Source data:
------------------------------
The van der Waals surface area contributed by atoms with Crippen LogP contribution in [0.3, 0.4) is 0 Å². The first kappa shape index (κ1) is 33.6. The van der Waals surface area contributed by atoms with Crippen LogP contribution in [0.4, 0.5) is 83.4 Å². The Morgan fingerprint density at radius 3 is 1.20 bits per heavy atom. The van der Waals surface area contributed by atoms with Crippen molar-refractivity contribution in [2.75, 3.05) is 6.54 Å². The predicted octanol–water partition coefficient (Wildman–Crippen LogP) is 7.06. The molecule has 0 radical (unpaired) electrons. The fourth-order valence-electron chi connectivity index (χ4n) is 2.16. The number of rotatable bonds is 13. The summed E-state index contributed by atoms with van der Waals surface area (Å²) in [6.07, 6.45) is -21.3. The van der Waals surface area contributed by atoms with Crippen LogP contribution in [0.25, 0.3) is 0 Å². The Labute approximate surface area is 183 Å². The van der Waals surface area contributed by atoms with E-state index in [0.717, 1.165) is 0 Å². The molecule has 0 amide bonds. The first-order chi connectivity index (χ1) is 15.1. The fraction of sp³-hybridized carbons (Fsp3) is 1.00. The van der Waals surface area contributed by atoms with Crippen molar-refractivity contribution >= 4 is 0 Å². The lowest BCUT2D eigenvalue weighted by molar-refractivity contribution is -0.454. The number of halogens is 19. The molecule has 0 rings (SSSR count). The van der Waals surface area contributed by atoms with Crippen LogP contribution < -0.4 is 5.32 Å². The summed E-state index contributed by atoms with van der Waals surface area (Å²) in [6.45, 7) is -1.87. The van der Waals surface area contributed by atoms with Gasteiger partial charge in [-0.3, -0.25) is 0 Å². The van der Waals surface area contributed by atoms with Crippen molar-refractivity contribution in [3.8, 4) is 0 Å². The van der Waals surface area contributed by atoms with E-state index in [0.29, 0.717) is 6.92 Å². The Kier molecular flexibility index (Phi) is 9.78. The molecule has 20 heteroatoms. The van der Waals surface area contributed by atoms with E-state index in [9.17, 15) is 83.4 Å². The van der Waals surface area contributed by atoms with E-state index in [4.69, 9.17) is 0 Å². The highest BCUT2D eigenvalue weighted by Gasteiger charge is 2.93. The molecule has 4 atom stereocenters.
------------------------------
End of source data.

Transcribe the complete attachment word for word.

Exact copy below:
The van der Waals surface area contributed by atoms with Crippen LogP contribution in [0.3, 0.4) is 0 Å². The first kappa shape index (κ1) is 33.6. The van der Waals surface area contributed by atoms with Crippen LogP contribution in [0.4, 0.5) is 83.4 Å². The Morgan fingerprint density at radius 3 is 1.20 bits per heavy atom. The van der Waals surface area contributed by atoms with Crippen molar-refractivity contribution in [2.75, 3.05) is 6.54 Å². The predicted octanol–water partition coefficient (Wildman–Crippen LogP) is 7.06. The molecule has 0 radical (unpaired) electrons. The fourth-order valence-electron chi connectivity index (χ4n) is 2.16. The number of rotatable bonds is 13. The summed E-state index contributed by atoms with van der Waals surface area (Å²) in [6.07, 6.45) is -21.3. The van der Waals surface area contributed by atoms with Crippen LogP contribution in [0.25, 0.3) is 0 Å². The Labute approximate surface area is 183 Å². The van der Waals surface area contributed by atoms with E-state index in [0.717, 1.165) is 0 Å². The molecule has 0 amide bonds. The first-order chi connectivity index (χ1) is 15.1. The fraction of sp³-hybridized carbons (Fsp3) is 1.00. The van der Waals surface area contributed by atoms with Crippen molar-refractivity contribution >= 4 is 0 Å². The lowest BCUT2D eigenvalue weighted by molar-refractivity contribution is -0.454. The number of halogens is 19. The molecule has 0 rings (SSSR count). The van der Waals surface area contributed by atoms with Crippen LogP contribution < -0.4 is 5.32 Å². The summed E-state index contributed by atoms with van der Waals surface area (Å²) in [6.45, 7) is -1.87. The van der Waals surface area contributed by atoms with Gasteiger partial charge in [-0.3, -0.25) is 0 Å². The van der Waals surface area contributed by atoms with Crippen molar-refractivity contribution in [3.8, 4) is 0 Å². The van der Waals surface area contributed by atoms with E-state index in [0.29, 0.717) is 6.92 Å². The Kier molecular flexibility index (Phi) is 9.78. The molecule has 20 heteroatoms. The van der Waals surface area contributed by atoms with E-state index in [9.17, 15) is 83.4 Å². The van der Waals surface area contributed by atoms with E-state index in [4.69, 9.17) is 0 Å². The highest BCUT2D eigenvalue weighted by Gasteiger charge is 2.93. The molecule has 4 atom stereocenters.